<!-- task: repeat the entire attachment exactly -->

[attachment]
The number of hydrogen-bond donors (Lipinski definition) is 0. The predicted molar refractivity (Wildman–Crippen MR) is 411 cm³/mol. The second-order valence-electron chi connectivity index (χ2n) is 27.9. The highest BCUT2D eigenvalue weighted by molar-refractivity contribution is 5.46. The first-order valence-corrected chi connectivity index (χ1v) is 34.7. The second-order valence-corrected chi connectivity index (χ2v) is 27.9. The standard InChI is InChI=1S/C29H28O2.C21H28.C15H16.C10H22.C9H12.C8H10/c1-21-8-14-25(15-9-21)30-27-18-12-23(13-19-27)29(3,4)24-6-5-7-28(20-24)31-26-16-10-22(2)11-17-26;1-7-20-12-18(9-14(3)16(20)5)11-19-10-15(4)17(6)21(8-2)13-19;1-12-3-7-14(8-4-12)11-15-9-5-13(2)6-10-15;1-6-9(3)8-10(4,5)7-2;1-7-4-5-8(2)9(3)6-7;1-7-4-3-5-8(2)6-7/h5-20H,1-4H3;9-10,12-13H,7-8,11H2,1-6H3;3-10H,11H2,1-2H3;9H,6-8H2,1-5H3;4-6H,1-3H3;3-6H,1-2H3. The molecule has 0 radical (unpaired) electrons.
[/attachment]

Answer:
The number of hydrogen-bond donors (Lipinski definition) is 0. The predicted molar refractivity (Wildman–Crippen MR) is 411 cm³/mol. The second-order valence-electron chi connectivity index (χ2n) is 27.9. The highest BCUT2D eigenvalue weighted by molar-refractivity contribution is 5.46. The first-order valence-corrected chi connectivity index (χ1v) is 34.7. The second-order valence-corrected chi connectivity index (χ2v) is 27.9. The standard InChI is InChI=1S/C29H28O2.C21H28.C15H16.C10H22.C9H12.C8H10/c1-21-8-14-25(15-9-21)30-27-18-12-23(13-19-27)29(3,4)24-6-5-7-28(20-24)31-26-16-10-22(2)11-17-26;1-7-20-12-18(9-14(3)16(20)5)11-19-10-15(4)17(6)21(8-2)13-19;1-12-3-7-14(8-4-12)11-15-9-5-13(2)6-10-15;1-6-9(3)8-10(4,5)7-2;1-7-4-5-8(2)9(3)6-7;1-7-4-3-5-8(2)6-7/h5-20H,1-4H3;9-10,12-13H,7-8,11H2,1-6H3;3-10H,11H2,1-2H3;9H,6-8H2,1-5H3;4-6H,1-3H3;3-6H,1-2H3. The molecule has 0 radical (unpaired) electrons.